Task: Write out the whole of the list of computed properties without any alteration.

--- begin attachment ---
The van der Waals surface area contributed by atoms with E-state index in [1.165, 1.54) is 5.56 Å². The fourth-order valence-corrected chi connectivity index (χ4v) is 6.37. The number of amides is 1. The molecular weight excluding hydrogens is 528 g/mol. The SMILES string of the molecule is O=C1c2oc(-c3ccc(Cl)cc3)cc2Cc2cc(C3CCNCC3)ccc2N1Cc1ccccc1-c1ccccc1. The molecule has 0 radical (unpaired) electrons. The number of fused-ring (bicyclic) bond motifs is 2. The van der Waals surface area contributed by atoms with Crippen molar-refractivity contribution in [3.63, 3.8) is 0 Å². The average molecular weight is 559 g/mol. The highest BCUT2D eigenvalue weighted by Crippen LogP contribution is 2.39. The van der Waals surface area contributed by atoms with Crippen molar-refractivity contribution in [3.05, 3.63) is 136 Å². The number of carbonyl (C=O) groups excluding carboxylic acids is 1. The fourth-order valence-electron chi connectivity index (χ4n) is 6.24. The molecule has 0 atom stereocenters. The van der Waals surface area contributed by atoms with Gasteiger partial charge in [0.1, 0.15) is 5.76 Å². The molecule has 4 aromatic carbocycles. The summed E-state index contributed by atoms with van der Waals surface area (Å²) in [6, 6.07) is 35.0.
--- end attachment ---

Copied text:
The van der Waals surface area contributed by atoms with E-state index in [1.165, 1.54) is 5.56 Å². The fourth-order valence-corrected chi connectivity index (χ4v) is 6.37. The number of amides is 1. The molecular weight excluding hydrogens is 528 g/mol. The SMILES string of the molecule is O=C1c2oc(-c3ccc(Cl)cc3)cc2Cc2cc(C3CCNCC3)ccc2N1Cc1ccccc1-c1ccccc1. The molecule has 0 radical (unpaired) electrons. The number of fused-ring (bicyclic) bond motifs is 2. The van der Waals surface area contributed by atoms with Crippen molar-refractivity contribution in [3.63, 3.8) is 0 Å². The average molecular weight is 559 g/mol. The highest BCUT2D eigenvalue weighted by Crippen LogP contribution is 2.39. The van der Waals surface area contributed by atoms with Crippen molar-refractivity contribution in [3.05, 3.63) is 136 Å². The number of carbonyl (C=O) groups excluding carboxylic acids is 1. The fourth-order valence-electron chi connectivity index (χ4n) is 6.24. The molecule has 0 atom stereocenters. The van der Waals surface area contributed by atoms with Gasteiger partial charge in [0.1, 0.15) is 5.76 Å². The molecule has 4 aromatic carbocycles. The summed E-state index contributed by atoms with van der Waals surface area (Å²) in [6, 6.07) is 35.0.